MUSEUM 2050 Dispatches
Personal Reflections during lockdown
It’s been over 2 months working from home, and it is only now that we can finally go back to being with others, as in going to the office on a part time basis or meeting friends and loved ones. The news about loosening the lockdown made me very happy and I was very excited to see friends again. At the same time, I was already nostalgic, even before going out and about again. I started to worry about the loss of a time during which I was able to be more at home, with no FOMO and no need of excuses to just hang out on the couch and read (or most probably watch some series…). I was surprised how fast I got used to a new daily status quo, and how it gave me slight anxieties of losing it… The reality: after one hour into the first dinner with friends, all those feelings were gone! And now I was surprised how fast I have forgotten the past months, and everything that came with the lockdown. We humans are funny creatures 😉
When the lockdown started in early April, NTU CCA Singapore decided not to produce and programme online content right away. It had to close a show that had just opened, having been on view for only 48 hours. With the need of finding new ways of engaging with the exhibition, we decided to stop for a moment and take a deep breath. It felt important to discuss what’s happening and how we wanted to respond and engage with our community. What questions need to be raised? And how can we do that, if all we have seems to be the digital realm. We felt that the constant need for attention and presence can’t be sustained and might be counter-productive. We wanted to be close to our community, but how could we do that in times of social distance?
And then a daily reality of draining zooms, teams, Instagram and Facebook live sessions kicked in. All public programmes consisting of talks, lectures and screenings went online, similar to any kind of educational structure. Not sure we really enjoy it that much though. I loved the story of a student who really didn’t feel like attending class, and changed his name to “trying to reconnect…”Technology does fail us and it is a great excuse if need be… However, it is also an exciting moment to explore new realms, which we haven’t yet done properly in the past.
I was fascinated by what friends and colleagues were coming up with and didn’t have enough hours in the day to see and follow everything. At one point, I assume because of the sheer amount of online content, it seemed repetitive and I started thinking about modalities of sharing or creating some sense of continuation and response instead of repetition. Can’t we pick up on something where somebody else left off? Share tools, resources and knowledge more openly?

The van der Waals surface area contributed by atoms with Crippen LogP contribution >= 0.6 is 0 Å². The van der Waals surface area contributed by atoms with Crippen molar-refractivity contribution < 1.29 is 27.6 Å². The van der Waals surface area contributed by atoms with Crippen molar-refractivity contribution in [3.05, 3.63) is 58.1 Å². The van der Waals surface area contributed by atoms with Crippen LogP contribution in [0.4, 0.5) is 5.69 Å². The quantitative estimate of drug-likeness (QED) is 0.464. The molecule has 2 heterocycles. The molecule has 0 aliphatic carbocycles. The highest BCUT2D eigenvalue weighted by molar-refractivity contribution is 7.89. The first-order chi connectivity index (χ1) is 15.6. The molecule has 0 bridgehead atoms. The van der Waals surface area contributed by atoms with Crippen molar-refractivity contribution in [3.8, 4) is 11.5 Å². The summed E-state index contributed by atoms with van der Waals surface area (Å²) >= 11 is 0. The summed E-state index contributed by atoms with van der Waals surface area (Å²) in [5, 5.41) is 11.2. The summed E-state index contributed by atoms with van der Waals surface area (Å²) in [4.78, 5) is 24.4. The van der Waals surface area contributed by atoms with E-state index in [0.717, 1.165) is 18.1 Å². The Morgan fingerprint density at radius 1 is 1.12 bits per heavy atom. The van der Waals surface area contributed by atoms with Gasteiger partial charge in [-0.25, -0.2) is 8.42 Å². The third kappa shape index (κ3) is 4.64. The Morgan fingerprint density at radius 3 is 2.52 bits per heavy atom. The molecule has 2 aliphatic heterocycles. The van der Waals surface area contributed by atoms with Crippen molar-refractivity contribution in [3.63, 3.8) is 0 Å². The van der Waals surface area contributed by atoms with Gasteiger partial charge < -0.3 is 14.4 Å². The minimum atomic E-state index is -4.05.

We reached out to fellow practitioners to debate common but also contrasting experiences in such a moment of crisis. Internally as well as externally we tried to learn from each other and use the situation as a catalyst to drive conversations about necessary and desired changes in the way we work and the structures we work in.
Current realities demand from us that we keep programmes online, and visitors to the exhibition have to follow certain protocols and safe distancing measurements. We are trying to form and establish other languages and methods and come up with more intimate spaces of engagement to experience and present the diversity, complexity, and dynamism of contemporary art, while questioning common life and communality in times of social distancing and increased virtual interactions. We need to think about formats that can take over where body language and other forms of visuality cannot be, to overcome emotional distance when physical distance is required. I am thinking of ways of leaving enclosed space and activate a different sensorial perspective.
With everything happening around the world, I believe that it is not only for NTU CCA Singapore a question of “What is the role of an institution today?” and “What purpose does it have and who does it serve?” Long lingering and ignored injustices are emerging to the surface and need to be addressed. We might not be able to tackle all at the same time, but we should at least try to speak about as many as possible, especially the ones in relation to our closest community. How do we create a certain intimacy, unfold and re-think modes of meaning making that last beyond the pandemic?
I leave it at that, for now… and tbd.
About the Author:
Magdalena Magiera is a Curator, Outreach and Education at NTU CCA. She is based in Singapore.
About the Series:
Museum 2050 has always been about bringing people together through our community’s shared passion for museums and institutional development. As the world slowly and carefully starts reopening, we are checking in weekly with various members of our broader network to share personal reflections, anecdotes and musings about how they and their institutions have been operating in the face of this pandemic. In these incredibly difficult times for all, we hope that these brief vignettes from around the world bring us closer together, and remind us that even when the world stops and museum doors close, we still persevere.